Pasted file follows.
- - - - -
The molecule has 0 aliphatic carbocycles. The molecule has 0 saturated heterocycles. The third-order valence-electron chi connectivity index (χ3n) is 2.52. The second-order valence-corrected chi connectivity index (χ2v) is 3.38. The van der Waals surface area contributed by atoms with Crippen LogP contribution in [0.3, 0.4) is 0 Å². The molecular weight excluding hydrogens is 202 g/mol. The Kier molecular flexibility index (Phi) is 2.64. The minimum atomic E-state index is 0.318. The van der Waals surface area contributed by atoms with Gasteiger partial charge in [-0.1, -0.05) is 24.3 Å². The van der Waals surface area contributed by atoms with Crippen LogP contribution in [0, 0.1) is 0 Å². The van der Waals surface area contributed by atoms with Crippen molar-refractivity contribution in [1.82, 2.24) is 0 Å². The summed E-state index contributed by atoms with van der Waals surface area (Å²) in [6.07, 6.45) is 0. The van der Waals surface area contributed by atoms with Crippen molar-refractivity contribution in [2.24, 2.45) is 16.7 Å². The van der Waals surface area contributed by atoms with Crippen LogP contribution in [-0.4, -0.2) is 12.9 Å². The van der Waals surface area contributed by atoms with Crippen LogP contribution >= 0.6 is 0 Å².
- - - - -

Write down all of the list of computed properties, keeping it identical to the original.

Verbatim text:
The molecule has 0 aliphatic carbocycles. The molecule has 0 saturated heterocycles. The third-order valence-electron chi connectivity index (χ3n) is 2.52. The second-order valence-corrected chi connectivity index (χ2v) is 3.38. The van der Waals surface area contributed by atoms with Crippen LogP contribution in [0.3, 0.4) is 0 Å². The molecular weight excluding hydrogens is 202 g/mol. The Kier molecular flexibility index (Phi) is 2.64. The minimum atomic E-state index is 0.318. The van der Waals surface area contributed by atoms with Gasteiger partial charge in [-0.1, -0.05) is 24.3 Å². The van der Waals surface area contributed by atoms with Crippen LogP contribution in [0, 0.1) is 0 Å². The van der Waals surface area contributed by atoms with Crippen molar-refractivity contribution in [1.82, 2.24) is 0 Å². The summed E-state index contributed by atoms with van der Waals surface area (Å²) in [6.07, 6.45) is 0. The van der Waals surface area contributed by atoms with Crippen molar-refractivity contribution in [2.24, 2.45) is 16.7 Å². The van der Waals surface area contributed by atoms with Crippen LogP contribution in [-0.4, -0.2) is 12.9 Å². The van der Waals surface area contributed by atoms with Crippen LogP contribution >= 0.6 is 0 Å².